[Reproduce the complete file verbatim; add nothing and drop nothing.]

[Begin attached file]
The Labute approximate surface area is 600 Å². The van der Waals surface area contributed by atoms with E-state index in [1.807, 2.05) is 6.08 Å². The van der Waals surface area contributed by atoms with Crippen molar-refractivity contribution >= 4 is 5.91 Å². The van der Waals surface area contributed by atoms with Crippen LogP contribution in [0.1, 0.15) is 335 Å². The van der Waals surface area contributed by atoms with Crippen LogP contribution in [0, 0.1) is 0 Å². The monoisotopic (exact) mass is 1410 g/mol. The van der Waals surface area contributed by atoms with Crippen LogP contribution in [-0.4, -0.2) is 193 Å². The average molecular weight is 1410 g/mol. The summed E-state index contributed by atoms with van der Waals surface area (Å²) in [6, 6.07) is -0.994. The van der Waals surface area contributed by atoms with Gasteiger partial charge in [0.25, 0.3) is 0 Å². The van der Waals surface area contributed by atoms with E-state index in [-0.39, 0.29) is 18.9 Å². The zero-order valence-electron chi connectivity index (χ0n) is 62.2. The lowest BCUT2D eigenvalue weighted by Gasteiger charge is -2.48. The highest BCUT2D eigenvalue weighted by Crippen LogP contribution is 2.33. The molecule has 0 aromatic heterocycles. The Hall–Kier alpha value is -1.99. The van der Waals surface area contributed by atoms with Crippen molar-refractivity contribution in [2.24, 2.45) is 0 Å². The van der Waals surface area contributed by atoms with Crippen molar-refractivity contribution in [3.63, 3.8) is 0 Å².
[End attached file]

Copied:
The Labute approximate surface area is 600 Å². The van der Waals surface area contributed by atoms with E-state index in [1.807, 2.05) is 6.08 Å². The van der Waals surface area contributed by atoms with Crippen molar-refractivity contribution >= 4 is 5.91 Å². The van der Waals surface area contributed by atoms with Crippen LogP contribution in [0.1, 0.15) is 335 Å². The van der Waals surface area contributed by atoms with Crippen LogP contribution in [0, 0.1) is 0 Å². The monoisotopic (exact) mass is 1410 g/mol. The van der Waals surface area contributed by atoms with Crippen LogP contribution in [-0.4, -0.2) is 193 Å². The average molecular weight is 1410 g/mol. The summed E-state index contributed by atoms with van der Waals surface area (Å²) in [6, 6.07) is -0.994. The van der Waals surface area contributed by atoms with Gasteiger partial charge in [0.25, 0.3) is 0 Å². The van der Waals surface area contributed by atoms with E-state index in [-0.39, 0.29) is 18.9 Å². The zero-order valence-electron chi connectivity index (χ0n) is 62.2. The lowest BCUT2D eigenvalue weighted by Gasteiger charge is -2.48. The highest BCUT2D eigenvalue weighted by Crippen LogP contribution is 2.33. The molecule has 0 aromatic heterocycles. The Hall–Kier alpha value is -1.99. The van der Waals surface area contributed by atoms with Crippen molar-refractivity contribution in [2.24, 2.45) is 0 Å². The van der Waals surface area contributed by atoms with Crippen molar-refractivity contribution in [3.63, 3.8) is 0 Å².